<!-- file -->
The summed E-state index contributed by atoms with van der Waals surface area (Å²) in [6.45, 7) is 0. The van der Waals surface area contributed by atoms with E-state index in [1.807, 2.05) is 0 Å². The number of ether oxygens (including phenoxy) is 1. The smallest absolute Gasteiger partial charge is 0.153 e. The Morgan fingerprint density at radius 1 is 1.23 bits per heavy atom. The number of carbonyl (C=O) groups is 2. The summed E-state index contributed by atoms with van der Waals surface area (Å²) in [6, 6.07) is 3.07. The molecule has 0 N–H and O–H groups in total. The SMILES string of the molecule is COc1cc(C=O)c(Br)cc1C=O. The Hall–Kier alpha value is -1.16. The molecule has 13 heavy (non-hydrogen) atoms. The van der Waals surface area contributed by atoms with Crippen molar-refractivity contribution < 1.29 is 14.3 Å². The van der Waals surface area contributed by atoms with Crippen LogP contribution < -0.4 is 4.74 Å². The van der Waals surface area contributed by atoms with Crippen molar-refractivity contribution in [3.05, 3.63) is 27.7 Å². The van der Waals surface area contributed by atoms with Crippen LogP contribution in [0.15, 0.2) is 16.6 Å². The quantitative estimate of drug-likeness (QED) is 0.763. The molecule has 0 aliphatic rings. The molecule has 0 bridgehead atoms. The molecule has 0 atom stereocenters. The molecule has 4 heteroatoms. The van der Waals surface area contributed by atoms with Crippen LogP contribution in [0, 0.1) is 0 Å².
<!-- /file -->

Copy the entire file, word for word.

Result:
The summed E-state index contributed by atoms with van der Waals surface area (Å²) in [6.45, 7) is 0. The van der Waals surface area contributed by atoms with E-state index in [1.807, 2.05) is 0 Å². The number of ether oxygens (including phenoxy) is 1. The smallest absolute Gasteiger partial charge is 0.153 e. The Morgan fingerprint density at radius 1 is 1.23 bits per heavy atom. The number of carbonyl (C=O) groups is 2. The summed E-state index contributed by atoms with van der Waals surface area (Å²) in [6, 6.07) is 3.07. The molecule has 0 N–H and O–H groups in total. The SMILES string of the molecule is COc1cc(C=O)c(Br)cc1C=O. The Hall–Kier alpha value is -1.16. The molecule has 13 heavy (non-hydrogen) atoms. The van der Waals surface area contributed by atoms with Crippen molar-refractivity contribution < 1.29 is 14.3 Å². The van der Waals surface area contributed by atoms with Crippen LogP contribution < -0.4 is 4.74 Å². The van der Waals surface area contributed by atoms with Crippen molar-refractivity contribution in [3.05, 3.63) is 27.7 Å². The van der Waals surface area contributed by atoms with Crippen LogP contribution in [0.15, 0.2) is 16.6 Å². The quantitative estimate of drug-likeness (QED) is 0.763. The molecule has 0 aliphatic rings. The molecule has 0 bridgehead atoms. The molecule has 0 atom stereocenters. The molecule has 4 heteroatoms. The van der Waals surface area contributed by atoms with Crippen LogP contribution in [0, 0.1) is 0 Å².